Measuring the host-seeking ability of Aedes aegypti destined for field release

Lau, Meng-Jia, Endersby-harshman, Nancy M., Axford, Jason K., Ritchie, Scott A., Hoffmann, Ary A., and Ross, Perran A. (2020) Measuring the host-seeking ability of Aedes aegypti destined for field release. American Journal of Tropical Medicine and Hygiene, 102 (1). pp. 223-231.

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Abstract

Host seeking is an essential process in mosquito reproduction. Field releases of modified mosquitoes for population replacement rely on successful host seeking by female mosquitoes, but host-seeking ability is rarely tested in a realistic context. We tested the host-seeking ability of female Aedes aegypti mosquitoes using a semi-field system. Females with different Wolbachia infection types (wMel-, wAlbB-infected, and uninfected) or from different origins (laboratory and field) were released at one end of a semi-field cage and recaptured as they landed on human experimenters 15 m away. Mosquitoes from each population were then identified with molecular tools or through minimal dusting with fluorescent powder. Wolbachia-infected and uninfected populations had similar average durations to landing and overall recapture proportions, as did laboratory and field-sourced Ae. aegypti. These results indicate that the host-seeking ability of mosquitoes is not negatively affected by Wolbachia infection or long-term laboratory maintenance. This method provides an approach to study the host-seeking ability of mosquitoes in a realistic setting, which will be useful when evaluating strains of mosquitoes that are planned for releases into the field to suppress arbovirus transmission.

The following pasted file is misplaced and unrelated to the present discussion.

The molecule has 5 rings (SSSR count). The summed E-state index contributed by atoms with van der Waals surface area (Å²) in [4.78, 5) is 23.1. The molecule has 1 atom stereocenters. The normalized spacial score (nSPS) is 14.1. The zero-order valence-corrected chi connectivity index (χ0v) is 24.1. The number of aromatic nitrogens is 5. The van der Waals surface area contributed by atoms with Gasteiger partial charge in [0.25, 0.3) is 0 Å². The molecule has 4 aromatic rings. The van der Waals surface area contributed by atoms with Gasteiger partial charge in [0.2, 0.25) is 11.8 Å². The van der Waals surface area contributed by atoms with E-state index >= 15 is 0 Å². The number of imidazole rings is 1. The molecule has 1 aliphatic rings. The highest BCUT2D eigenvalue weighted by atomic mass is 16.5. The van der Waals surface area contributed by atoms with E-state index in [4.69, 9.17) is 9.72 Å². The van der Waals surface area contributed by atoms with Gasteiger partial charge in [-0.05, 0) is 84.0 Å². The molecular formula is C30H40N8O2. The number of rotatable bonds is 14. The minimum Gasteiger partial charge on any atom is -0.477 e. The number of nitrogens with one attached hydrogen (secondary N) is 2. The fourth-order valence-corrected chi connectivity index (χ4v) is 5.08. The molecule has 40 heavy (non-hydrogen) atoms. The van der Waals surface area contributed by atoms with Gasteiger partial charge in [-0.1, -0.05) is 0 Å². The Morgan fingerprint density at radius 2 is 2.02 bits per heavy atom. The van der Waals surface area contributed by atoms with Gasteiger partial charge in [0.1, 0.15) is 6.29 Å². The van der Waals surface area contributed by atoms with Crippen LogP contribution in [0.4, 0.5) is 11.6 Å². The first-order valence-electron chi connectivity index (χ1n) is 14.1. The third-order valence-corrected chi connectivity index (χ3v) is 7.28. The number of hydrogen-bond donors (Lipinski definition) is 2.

Item ID: 67353
Item Type: Article (Research - C1)
ISSN: 1476-1645
Copyright Information: Copyright © 2020 by The American Society of Tropical Medicine and Hygiene.
Funders: National Health and Medical Research Council of Australia (NHMRC), Wellcome Trust
Projects and Grants: NHMRC 1132412, NHMRC 1118640
Date Deposited: 25 May 2021 00:21
FoR Codes: 42 HEALTH SCIENCES > 4202 Epidemiology > 420203 Environmental epidemiology @ 100%
Downloads: Total: 1
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